Hamlet in His Modern Guises

By Alexander Welsh | Go to book overview

CHAPTER THREE
History, as between Goethe's
Hamlet and Scott's

REVENGE AS THE REAL or imagined recourse of mourning has its human appeal, and the popularity of Shakespeare's Hamlet both attests to this appeal and very likely enhanced it. The conventions of revenge tragedy were not put to an end by the closing of the English theaters; some were reinvented for the Restoration stage, and Hamlet made its own way with, or was taken over by, European enterprises of widely different sorts. No composite work of the Enlightenment, for example, could be more imposing than Mozart and da Ponte's Don Giovanni, which owed its existence to another legendary hero altogether.1 Yet the slaying of the commendatore in the first scene, which provides an impetus and gives a shape to the plot, produces a situation resembling that of the young Hamlet. The principal dramatic source, Tirso de Molina's Burlador de Seville of 1630, stages the murder halfway through the action, with little regard to mourning; the opera, however, has Dona Anna grieving for her father's death from the start, and throughout her determination on revenge is the means of fighting back her grief. The statue or ghost of the commendatore, armed capa-pie, then fuels Senecan expectations, the conflagration of which is supplied by Christian eschatology when Don Giovanni refuses to repent. The Hamlet role strictly falls to Dona Anna's betrothed, Don Ottavio, the avenging tenor who sings beautifully but awaits the intervention of Providence; while for her part, in this serio-comic development, Dona Anna continues to put off marriage out of respectful remembrance of her father.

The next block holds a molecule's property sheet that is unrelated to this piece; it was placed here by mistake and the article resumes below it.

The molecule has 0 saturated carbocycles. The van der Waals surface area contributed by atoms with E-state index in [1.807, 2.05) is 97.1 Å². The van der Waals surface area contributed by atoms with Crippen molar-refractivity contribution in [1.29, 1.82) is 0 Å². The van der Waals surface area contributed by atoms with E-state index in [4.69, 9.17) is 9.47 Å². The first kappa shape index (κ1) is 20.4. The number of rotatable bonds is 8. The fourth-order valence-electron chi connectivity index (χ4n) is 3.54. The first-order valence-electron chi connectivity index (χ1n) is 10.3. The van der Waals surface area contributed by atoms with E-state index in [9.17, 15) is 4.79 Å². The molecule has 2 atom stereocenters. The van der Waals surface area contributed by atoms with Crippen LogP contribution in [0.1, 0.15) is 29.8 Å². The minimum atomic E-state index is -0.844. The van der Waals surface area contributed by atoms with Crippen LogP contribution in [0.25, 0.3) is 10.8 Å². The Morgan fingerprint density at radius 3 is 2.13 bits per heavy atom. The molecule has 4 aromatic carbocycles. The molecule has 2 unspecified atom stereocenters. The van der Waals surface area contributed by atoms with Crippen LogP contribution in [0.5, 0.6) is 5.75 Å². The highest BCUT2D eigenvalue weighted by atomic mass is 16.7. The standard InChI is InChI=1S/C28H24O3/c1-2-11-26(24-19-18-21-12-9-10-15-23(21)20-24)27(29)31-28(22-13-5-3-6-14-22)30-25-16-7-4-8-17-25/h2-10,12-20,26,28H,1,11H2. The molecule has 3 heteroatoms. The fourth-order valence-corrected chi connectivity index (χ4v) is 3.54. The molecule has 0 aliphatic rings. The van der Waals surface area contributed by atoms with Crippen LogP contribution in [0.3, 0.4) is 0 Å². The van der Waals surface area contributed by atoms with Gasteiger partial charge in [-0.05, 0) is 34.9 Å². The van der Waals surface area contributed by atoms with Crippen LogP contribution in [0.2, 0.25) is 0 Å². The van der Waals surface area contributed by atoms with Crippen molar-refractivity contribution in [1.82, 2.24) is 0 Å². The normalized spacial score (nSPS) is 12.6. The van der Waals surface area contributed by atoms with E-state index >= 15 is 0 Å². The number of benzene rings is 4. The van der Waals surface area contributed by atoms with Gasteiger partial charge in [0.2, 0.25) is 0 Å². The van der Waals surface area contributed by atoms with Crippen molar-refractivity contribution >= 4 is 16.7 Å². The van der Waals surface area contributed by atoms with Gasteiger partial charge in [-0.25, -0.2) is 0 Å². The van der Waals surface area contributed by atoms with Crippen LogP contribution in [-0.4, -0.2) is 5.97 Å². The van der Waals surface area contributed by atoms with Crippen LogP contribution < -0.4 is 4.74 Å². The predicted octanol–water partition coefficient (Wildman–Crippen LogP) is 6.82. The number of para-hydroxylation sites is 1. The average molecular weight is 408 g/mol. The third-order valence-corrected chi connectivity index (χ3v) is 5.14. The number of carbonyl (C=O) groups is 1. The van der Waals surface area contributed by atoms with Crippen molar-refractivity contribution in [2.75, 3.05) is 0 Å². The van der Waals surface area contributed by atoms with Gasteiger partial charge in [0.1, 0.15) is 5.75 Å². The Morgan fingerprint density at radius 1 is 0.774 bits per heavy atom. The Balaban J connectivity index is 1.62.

In a novel of the same era, no better known than Don Giovanni but far more famously connected with Hamlet, the deceased father is scarcely given the time of day. Instead, when the characters in Wilhelm Meisters Lehrjahre come to perform Shakespeare's play, the part of the ghost is left to a mysterious person who is unknown to the hero and not a member of the cast, after Wilhelm's own father passes away, and out of the novel, with little

____________________
1
According to Flaubert, “The three finest things God ever made are the sea, Hamlet, and Mozart's Don Giovanni”: to Louise Colet, 3 Oct. 1846, in The Letters of Gustave Flaubert, 1830–1857, ed. and trans. Francis Steegmuller (Cambridge: Harvard University Press, 1980), 83.

-71-

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